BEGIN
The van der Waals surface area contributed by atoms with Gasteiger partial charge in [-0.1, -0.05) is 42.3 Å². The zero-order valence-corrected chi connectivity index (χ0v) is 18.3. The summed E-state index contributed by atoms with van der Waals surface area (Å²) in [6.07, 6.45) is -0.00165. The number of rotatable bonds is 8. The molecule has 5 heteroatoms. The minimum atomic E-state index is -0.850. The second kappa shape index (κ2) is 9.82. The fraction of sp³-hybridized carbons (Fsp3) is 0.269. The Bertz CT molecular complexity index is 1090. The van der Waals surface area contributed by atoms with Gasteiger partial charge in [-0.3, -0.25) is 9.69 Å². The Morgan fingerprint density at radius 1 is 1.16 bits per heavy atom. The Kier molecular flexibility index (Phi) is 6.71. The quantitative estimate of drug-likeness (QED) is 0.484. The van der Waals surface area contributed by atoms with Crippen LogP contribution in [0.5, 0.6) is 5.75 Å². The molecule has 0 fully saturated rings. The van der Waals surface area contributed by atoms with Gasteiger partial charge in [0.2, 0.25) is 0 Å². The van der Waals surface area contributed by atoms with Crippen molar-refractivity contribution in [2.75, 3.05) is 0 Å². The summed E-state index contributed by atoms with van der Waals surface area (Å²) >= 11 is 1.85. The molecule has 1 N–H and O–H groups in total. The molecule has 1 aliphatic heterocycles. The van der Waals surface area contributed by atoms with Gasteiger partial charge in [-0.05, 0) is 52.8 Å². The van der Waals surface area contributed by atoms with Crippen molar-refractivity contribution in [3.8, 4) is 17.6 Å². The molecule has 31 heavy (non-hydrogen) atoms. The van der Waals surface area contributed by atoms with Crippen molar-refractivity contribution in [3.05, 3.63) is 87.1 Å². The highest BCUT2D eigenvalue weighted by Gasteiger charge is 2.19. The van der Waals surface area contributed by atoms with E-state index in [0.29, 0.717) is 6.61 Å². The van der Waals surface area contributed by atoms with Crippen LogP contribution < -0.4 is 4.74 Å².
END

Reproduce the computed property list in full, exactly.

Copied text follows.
The van der Waals surface area contributed by atoms with Gasteiger partial charge in [-0.1, -0.05) is 42.3 Å². The zero-order valence-corrected chi connectivity index (χ0v) is 18.3. The summed E-state index contributed by atoms with van der Waals surface area (Å²) in [6.07, 6.45) is -0.00165. The number of rotatable bonds is 8. The molecule has 5 heteroatoms. The minimum atomic E-state index is -0.850. The second kappa shape index (κ2) is 9.82. The fraction of sp³-hybridized carbons (Fsp3) is 0.269. The Bertz CT molecular complexity index is 1090. The van der Waals surface area contributed by atoms with Gasteiger partial charge in [-0.3, -0.25) is 9.69 Å². The Morgan fingerprint density at radius 1 is 1.16 bits per heavy atom. The Kier molecular flexibility index (Phi) is 6.71. The quantitative estimate of drug-likeness (QED) is 0.484. The van der Waals surface area contributed by atoms with Crippen LogP contribution in [0.5, 0.6) is 5.75 Å². The molecule has 0 fully saturated rings. The van der Waals surface area contributed by atoms with Gasteiger partial charge in [0.2, 0.25) is 0 Å². The van der Waals surface area contributed by atoms with Crippen molar-refractivity contribution in [2.75, 3.05) is 0 Å². The summed E-state index contributed by atoms with van der Waals surface area (Å²) >= 11 is 1.85. The molecule has 1 N–H and O–H groups in total. The molecule has 1 aliphatic heterocycles. The van der Waals surface area contributed by atoms with Gasteiger partial charge in [-0.05, 0) is 52.8 Å². The van der Waals surface area contributed by atoms with Crippen molar-refractivity contribution in [3.8, 4) is 17.6 Å². The molecule has 31 heavy (non-hydrogen) atoms. The van der Waals surface area contributed by atoms with Crippen molar-refractivity contribution in [3.05, 3.63) is 87.1 Å². The highest BCUT2D eigenvalue weighted by Gasteiger charge is 2.19. The van der Waals surface area contributed by atoms with E-state index in [0.29, 0.717) is 6.61 Å². The van der Waals surface area contributed by atoms with Crippen LogP contribution < -0.4 is 4.74 Å².